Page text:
I wake from a dream that I am on a riverbank and there is a huge crocodile lying in the sun. A woman in black lace underwear rides the crocodile as it submerges into the water.
I feel so sad again today. There is no reason to feel so deeply sad. I have a beautiful cabin in the forest, more food than I could possibly eat in my garden, a man who adores me. I have no obligations pressing for my attention today. I am healthy, I am warm. It’s a gorgeous, sunny autumn day.
I go for a walk through the forest and sit with my back to our largest and oldest tree, a glorious native sprawling kanuka overlooking our whole river and forest, and whom I have bestowed with the name MamaKanuka.
I imagine posting on instagram 'Meditation today be like...' with a video of me crying.
That feels exposing. Raw. But also liberating. My truth. How would others feel seeing it? What would I say to them?
What if it’s ok to feel sad? We are feeling creatures. We are alive. We can’t be alive and not have feelings, not have sadness. I want to celebrate my sadness, for the feeling being expressed. For the aliveness it bespeaks. For the love it contains. I’m ok. You’re ok. We’re all ok.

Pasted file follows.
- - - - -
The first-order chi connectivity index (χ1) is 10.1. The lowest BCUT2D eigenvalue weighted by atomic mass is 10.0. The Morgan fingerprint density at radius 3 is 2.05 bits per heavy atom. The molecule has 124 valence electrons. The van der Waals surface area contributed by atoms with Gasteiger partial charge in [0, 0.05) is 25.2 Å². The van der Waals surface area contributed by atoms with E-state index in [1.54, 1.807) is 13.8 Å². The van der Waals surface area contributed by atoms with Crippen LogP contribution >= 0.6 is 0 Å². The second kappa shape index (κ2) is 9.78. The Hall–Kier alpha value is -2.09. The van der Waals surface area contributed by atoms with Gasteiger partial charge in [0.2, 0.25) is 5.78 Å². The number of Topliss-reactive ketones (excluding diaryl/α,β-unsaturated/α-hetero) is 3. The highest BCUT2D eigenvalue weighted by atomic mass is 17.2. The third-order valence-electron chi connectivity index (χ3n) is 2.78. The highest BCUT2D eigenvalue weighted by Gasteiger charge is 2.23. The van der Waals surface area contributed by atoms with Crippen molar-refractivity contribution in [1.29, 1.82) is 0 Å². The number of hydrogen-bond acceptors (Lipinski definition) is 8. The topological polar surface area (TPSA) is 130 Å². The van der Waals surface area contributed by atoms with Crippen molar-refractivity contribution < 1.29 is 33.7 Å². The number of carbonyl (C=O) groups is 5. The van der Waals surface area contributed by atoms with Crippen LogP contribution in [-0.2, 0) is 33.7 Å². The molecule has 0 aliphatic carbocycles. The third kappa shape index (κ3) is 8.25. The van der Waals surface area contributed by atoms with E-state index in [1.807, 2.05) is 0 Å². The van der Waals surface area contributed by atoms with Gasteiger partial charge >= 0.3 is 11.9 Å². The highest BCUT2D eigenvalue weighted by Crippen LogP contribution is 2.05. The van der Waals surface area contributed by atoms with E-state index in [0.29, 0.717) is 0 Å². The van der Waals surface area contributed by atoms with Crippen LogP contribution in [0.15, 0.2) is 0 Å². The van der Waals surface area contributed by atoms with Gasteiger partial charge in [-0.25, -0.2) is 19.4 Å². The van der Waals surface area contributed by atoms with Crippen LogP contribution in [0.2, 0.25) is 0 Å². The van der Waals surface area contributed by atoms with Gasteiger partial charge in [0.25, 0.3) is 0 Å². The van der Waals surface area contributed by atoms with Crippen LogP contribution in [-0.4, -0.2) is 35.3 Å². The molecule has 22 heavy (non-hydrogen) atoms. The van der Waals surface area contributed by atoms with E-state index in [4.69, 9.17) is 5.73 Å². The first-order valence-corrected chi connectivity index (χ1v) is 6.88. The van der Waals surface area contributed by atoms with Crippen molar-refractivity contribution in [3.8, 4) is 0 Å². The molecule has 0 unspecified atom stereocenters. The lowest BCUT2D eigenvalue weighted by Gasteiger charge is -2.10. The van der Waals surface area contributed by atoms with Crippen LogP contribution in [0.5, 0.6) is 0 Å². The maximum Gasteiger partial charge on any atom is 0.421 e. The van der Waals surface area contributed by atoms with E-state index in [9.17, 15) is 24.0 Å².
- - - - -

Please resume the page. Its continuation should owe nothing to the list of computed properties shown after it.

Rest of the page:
I lament that time, over a decade ago, when I felt grounded and strong and zen. I had a sacred circle of support to spiritually and psychologically replenish me regularly. I meditated easily, all the time. I had rock solid boundaries that preserved my physical energy and protected my tender heart. I had a sunny house.
I know I look back on that time as my ‘golden years’.
Is it good for me to keep looking back, and longing for a past time? I wonder if I will ever get back to that time...
“What if there was a different time ahead of you, a much better time than you could even imagine? Have you considered that?”
I hear the still small voice within me. Or is it the voice of MamaKanuka speaking to me? I feel an opening. In the forest and in my heart. The opening to much greater possibilities. The sun streams into the forest and the trees and river are illuminated gloriously.
I hadn’t considered it. The thought gives me joy, hope and gratitude.
Blessings to you MamaKanuka.
Later, I’m inside folding washing and thinking about the Pagan belief that turning widdershins, anti-clockwise, is considered to be unlucky. It’s not following the flow of nature’s direction, the course of the sun, and Paganism is all about working in harmony with nature.
Here, in NZ, we of the Southern Hemisphere would have to turn widdershins to follow the course of the sun. With a metaphorical foot and academic understanding grounded in my European spiritual heritage and one foot firmly on the soil of Aotearoa, I am torn between which direction to turn.
My heart tells me I don’t want to chase the sun anymore. I don’t want to be always trying to find the light, catch the light...trying to go back to the Golden Years. I want to turn to meet the sun. I want to face what’s coming, look Sun directly in the eye and meet with the full force of its light of consciousness. I want to meet life, meet love, meet myself.